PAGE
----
PDA is good…Public Display of Copulation Is Not

Guest columnist Andi Mack explains why public displays of affection should not be shamed.

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photo by naobim, Pixabay

A graphic shows two otters hugging.

by Andi Mack, Reporter

My friend Lorena asked me to hug her on Monday.

I hugged her on Monday because she asked me to.

I hugged her on Monday because she was sad.

I hugged her on Monday because I love her.

If they asked, I swear I would’ve hugged any yearnful person who saw me hug her. Is that sexual to you? Is it sexual to love the world? It’s agreeable that it’s sexual to hoist your leg up and make out in the middle of the cafeteria, however, that is a public display of copulation. Not affection.

It is not sexual to hug. To simply wrap both of your arms around a person, connecting your hands at the middle of their back, holding them tight and wishing them love and care: that is not sexual.

Public Display of Affection (PDA):

Why does this have a negative connotation, specifically in schools? What does affection mean to you?

According to Google, the definition of affection is: “A gentle feeling of fondness or liking.” Google uses the example, “she felt affection for the wise old lady”. 

“She felt affection for the wise old lady.” Did the she, in question, want to feel sexual for the wise old lady? Or did she want to feel affection?

What if she held the old lady’s hand to cross the street?

What if she held her partner’s hand through school halls?

What is the difference, I ask?

It can’t be a relationship, because a relationship does not guarantee sexuality. 

It is normal to hold a hand and it is normal to hug, therefore public display of affection is normal. However, public display of copulation is not. Consented public display of affection shows a stronger connection between the community you reside in, as well as enforces support. If we normalize PDA we will normalize love, we will normalize care and we will normalize an understanding of each other as humans. One should not be ridiculed for PDA.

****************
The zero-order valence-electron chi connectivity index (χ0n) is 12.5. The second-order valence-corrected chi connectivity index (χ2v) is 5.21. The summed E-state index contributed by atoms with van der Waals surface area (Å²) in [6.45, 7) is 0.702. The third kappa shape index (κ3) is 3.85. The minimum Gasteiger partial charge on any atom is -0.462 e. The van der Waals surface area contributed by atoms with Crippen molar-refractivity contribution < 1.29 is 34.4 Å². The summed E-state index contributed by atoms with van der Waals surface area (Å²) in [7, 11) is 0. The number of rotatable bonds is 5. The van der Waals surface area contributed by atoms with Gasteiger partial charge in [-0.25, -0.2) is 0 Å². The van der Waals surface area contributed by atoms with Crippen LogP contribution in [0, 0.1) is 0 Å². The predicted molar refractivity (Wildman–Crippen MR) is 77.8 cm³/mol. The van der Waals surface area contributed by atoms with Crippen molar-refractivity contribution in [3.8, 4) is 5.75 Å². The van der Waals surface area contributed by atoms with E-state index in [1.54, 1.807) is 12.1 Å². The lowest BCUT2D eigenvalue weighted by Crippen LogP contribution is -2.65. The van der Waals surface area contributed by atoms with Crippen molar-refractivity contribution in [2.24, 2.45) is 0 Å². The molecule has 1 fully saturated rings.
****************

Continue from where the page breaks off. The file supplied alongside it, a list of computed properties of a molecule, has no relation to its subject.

PDA is good. PDC is not.

Anyone should be allowed to hug and hold hands with consenting parties anywhere they want to, especially in a facility as taxing as school. According to sclhealth.org , scientifically, hugging lowers stress, boosts the immune system, lowers heart rate and blood pressure and decreases depression. 

Sclhealth.org also says that,…our brains can produce soothing chemicals that help us feel more safe and less threatened throughout the day. So when something stressful does come up, we don’t have such an aggressive fight-or-flight response to it.

This theorizes that if a community hugged each other more, it would lead to less aggression and hostility between everyone in it. 

According to lifehack.org, scientifically, holding hands lowers stress, boosts love and bonding, lowers heart rate and blood pressure, relieves pain, fights fear and provides a sense of security.

Essentially holding hands and hugging produce similar benefits, both equally effective, and both considered PDA.

There has been a 40% increase in rates of persistent feelings of sadness as well as a 44% increase of suicide planning in highschool students since 2009 according to CDC.gov. PDA should be ENCOURAGED EVERYWHERE, ESPECIALLY in schools. PDC, not so much. PDA provides many physical and mental health benefits to teenagers which have been lacking in our currently isolating times.

I ask you, go hug a friend that you love. Now.